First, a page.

“We also had a go at Start Me Up during the Some Girls sessions, and that didn’t finally appear until a couple of albums later. I was only with them for a weekend in the studio, but it was very work intensive – beds were made but not slept in.
“It was a thrill for me to play with them, and I went on to do a couple of tours later on. They’ve always been my favourite band, I actually booked them for a few gigs in the early days when I was still at art school.”
Me And The Boys - Bonnie Raitt
“This is from the Bonnie Raitt album I played on, Green Light, in 1982. It was originally done by NRBQ, who Bonnie really turned me on to. I remember her tour manager didn’t like them much, but she struck a deal with him saying she’d give the band and crew a day off in New Orleans for each gig he booked NRBQ as her opening act. He promptly went and booked them for 17 shows!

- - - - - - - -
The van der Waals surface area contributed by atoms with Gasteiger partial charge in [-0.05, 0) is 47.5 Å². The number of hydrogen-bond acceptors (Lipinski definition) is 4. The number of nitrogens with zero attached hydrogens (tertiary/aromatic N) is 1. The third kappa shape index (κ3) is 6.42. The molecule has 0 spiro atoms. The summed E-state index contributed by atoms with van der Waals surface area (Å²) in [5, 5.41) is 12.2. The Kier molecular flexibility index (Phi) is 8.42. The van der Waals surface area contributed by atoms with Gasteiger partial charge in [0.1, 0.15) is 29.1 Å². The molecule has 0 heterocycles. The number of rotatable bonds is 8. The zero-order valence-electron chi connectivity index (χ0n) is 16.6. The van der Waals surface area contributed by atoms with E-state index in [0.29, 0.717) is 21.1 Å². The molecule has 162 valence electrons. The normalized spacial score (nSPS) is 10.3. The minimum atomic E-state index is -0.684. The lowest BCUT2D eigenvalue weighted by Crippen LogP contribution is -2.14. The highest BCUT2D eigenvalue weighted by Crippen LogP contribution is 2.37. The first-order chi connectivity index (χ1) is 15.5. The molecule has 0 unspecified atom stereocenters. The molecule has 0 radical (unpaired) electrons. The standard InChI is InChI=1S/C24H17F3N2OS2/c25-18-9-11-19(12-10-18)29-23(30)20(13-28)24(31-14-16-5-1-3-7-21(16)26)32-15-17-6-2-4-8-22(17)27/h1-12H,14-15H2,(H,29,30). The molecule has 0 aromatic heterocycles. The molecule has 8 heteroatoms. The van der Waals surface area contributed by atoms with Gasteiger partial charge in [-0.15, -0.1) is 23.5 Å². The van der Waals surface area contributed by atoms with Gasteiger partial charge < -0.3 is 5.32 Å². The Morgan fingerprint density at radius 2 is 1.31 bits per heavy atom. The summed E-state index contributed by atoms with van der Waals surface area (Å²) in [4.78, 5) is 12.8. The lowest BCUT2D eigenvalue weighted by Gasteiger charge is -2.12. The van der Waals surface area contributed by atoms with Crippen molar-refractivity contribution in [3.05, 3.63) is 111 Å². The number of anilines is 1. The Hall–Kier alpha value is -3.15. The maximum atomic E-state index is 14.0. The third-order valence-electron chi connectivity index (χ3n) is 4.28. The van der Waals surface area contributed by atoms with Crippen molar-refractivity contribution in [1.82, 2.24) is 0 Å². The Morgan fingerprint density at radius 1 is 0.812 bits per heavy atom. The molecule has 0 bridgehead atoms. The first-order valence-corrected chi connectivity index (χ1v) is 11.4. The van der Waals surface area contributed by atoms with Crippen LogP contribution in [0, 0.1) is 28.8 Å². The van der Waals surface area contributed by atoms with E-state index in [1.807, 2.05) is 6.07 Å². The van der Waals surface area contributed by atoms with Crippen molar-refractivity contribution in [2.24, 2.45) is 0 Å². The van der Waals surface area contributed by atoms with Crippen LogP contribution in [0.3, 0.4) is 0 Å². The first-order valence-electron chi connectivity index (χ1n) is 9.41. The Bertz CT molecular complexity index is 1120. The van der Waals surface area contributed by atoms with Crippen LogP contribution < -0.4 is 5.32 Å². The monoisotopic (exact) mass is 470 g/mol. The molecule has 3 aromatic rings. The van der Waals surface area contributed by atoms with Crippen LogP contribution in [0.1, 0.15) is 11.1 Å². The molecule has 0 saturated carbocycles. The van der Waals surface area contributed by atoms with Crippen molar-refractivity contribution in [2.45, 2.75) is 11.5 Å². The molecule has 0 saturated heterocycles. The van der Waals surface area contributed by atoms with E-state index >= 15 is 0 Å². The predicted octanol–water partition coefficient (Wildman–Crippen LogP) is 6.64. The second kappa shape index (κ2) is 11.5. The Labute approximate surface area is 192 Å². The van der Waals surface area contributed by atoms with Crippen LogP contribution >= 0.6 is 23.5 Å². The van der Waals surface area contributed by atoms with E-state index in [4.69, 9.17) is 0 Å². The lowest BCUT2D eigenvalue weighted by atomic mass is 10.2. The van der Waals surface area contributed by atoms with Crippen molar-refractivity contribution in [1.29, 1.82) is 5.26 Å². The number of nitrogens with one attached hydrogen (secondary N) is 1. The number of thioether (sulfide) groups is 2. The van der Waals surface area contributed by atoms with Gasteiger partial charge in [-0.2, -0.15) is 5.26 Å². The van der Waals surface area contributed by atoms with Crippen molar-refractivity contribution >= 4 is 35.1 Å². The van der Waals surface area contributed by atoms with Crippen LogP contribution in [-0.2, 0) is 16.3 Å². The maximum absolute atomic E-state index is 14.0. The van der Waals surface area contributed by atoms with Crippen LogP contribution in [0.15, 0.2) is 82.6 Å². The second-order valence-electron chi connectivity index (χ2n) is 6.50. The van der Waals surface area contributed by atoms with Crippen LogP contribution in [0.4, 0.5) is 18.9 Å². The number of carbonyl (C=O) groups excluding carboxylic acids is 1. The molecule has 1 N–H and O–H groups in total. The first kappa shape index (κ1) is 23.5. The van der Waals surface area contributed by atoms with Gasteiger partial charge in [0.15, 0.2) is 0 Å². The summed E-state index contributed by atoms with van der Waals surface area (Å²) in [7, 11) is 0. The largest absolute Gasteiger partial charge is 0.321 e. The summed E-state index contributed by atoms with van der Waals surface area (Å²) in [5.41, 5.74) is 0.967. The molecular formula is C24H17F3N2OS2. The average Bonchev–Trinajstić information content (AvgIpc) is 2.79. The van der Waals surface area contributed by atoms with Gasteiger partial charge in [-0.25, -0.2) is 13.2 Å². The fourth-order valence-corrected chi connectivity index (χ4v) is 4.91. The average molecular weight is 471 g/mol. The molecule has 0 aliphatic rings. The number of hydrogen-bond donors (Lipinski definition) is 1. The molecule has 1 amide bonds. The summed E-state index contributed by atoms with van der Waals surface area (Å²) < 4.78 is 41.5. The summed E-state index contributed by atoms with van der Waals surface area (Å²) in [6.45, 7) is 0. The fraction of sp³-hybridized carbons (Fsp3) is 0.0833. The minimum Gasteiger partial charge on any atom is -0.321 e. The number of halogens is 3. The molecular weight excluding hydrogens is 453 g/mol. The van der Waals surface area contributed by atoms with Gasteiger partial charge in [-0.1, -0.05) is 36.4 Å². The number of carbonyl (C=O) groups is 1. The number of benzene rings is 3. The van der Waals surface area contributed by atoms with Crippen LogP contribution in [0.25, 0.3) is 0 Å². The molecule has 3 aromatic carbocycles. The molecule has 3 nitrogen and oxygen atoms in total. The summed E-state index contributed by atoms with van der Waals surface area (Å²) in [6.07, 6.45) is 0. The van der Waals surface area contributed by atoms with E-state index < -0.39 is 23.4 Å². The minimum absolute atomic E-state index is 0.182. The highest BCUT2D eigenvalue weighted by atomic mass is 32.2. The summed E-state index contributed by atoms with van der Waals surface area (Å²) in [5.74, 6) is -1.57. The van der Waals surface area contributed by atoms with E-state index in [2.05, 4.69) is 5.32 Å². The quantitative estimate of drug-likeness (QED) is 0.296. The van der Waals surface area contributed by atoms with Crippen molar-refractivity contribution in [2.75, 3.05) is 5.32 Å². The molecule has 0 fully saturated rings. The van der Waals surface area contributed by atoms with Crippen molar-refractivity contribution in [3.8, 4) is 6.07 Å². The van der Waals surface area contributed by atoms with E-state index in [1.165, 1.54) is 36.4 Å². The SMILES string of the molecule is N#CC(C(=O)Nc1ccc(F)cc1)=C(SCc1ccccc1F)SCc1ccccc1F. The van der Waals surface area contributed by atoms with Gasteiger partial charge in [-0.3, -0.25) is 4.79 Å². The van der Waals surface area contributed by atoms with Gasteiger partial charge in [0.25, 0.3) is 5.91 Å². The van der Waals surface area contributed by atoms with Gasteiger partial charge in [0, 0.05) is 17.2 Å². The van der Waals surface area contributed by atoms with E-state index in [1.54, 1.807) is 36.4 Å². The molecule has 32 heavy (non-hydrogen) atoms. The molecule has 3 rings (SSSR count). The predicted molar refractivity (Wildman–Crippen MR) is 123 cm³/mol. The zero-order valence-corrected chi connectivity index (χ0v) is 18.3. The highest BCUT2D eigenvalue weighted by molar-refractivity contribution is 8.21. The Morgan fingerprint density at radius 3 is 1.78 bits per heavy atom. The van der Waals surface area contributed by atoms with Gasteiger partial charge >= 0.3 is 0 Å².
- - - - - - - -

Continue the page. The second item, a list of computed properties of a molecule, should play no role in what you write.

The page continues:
“We had a real blast in New Orleans, and Bonnie surprised me by flying my wife in from Los Angeles. She’s a wonderful person and a great guitarist, there’s a really authentic blues feel to what she does. She’s a real star and she shines a bright light on others, she does a lot to give less successful musicians a leg-up.”
When It Don't Come Easy - Patty Griffin
“This is by one of my favourite singers, Patty Griffin. I’ve toured with her and played on a couple of her albums; this song is on her 2004 record Impossible Dream. She’s a huge talent, very soulful, so much more than just a country singer, which is probably how most people view her. Mind you, that’s changed a bit after the Robert Plant album she’s on, Band Of Joy.